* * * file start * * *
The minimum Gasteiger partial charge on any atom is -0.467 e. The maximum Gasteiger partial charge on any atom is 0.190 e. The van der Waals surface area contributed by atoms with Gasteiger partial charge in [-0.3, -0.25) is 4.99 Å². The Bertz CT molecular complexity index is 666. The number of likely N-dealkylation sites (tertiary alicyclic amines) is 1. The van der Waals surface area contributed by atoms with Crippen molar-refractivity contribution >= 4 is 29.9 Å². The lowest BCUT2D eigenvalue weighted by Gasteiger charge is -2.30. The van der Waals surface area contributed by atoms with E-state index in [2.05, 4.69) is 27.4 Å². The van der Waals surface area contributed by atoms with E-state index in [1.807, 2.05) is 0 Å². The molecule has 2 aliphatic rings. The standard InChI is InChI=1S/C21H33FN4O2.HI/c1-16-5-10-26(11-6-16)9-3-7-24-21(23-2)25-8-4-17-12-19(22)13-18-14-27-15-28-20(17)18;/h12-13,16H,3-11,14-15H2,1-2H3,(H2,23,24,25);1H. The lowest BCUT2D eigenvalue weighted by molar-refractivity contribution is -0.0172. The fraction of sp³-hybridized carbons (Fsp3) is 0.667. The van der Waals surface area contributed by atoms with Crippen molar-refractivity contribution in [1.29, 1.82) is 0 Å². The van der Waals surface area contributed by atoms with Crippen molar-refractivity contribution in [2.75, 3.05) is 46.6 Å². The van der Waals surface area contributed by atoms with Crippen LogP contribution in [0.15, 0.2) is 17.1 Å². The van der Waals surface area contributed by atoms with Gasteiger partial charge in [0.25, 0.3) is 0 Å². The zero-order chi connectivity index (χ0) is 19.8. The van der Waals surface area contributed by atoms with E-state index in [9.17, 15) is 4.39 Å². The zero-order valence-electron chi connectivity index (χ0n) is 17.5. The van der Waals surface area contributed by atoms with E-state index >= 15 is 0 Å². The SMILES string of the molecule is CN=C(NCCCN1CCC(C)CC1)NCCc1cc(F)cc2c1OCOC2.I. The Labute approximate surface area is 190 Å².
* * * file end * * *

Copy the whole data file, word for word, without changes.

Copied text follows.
The minimum Gasteiger partial charge on any atom is -0.467 e. The maximum Gasteiger partial charge on any atom is 0.190 e. The van der Waals surface area contributed by atoms with Gasteiger partial charge in [-0.3, -0.25) is 4.99 Å². The Bertz CT molecular complexity index is 666. The number of likely N-dealkylation sites (tertiary alicyclic amines) is 1. The van der Waals surface area contributed by atoms with Crippen molar-refractivity contribution >= 4 is 29.9 Å². The lowest BCUT2D eigenvalue weighted by Gasteiger charge is -2.30. The van der Waals surface area contributed by atoms with E-state index in [2.05, 4.69) is 27.4 Å². The van der Waals surface area contributed by atoms with E-state index in [1.807, 2.05) is 0 Å². The molecule has 2 aliphatic rings. The standard InChI is InChI=1S/C21H33FN4O2.HI/c1-16-5-10-26(11-6-16)9-3-7-24-21(23-2)25-8-4-17-12-19(22)13-18-14-27-15-28-20(17)18;/h12-13,16H,3-11,14-15H2,1-2H3,(H2,23,24,25);1H. The lowest BCUT2D eigenvalue weighted by molar-refractivity contribution is -0.0172. The fraction of sp³-hybridized carbons (Fsp3) is 0.667. The van der Waals surface area contributed by atoms with Crippen molar-refractivity contribution in [1.29, 1.82) is 0 Å². The van der Waals surface area contributed by atoms with Crippen molar-refractivity contribution in [2.75, 3.05) is 46.6 Å². The van der Waals surface area contributed by atoms with Crippen LogP contribution in [0.15, 0.2) is 17.1 Å². The van der Waals surface area contributed by atoms with Gasteiger partial charge in [0.25, 0.3) is 0 Å². The zero-order chi connectivity index (χ0) is 19.8. The van der Waals surface area contributed by atoms with E-state index in [9.17, 15) is 4.39 Å². The zero-order valence-electron chi connectivity index (χ0n) is 17.5. The van der Waals surface area contributed by atoms with E-state index >= 15 is 0 Å². The SMILES string of the molecule is CN=C(NCCCN1CCC(C)CC1)NCCc1cc(F)cc2c1OCOC2.I. The Labute approximate surface area is 190 Å².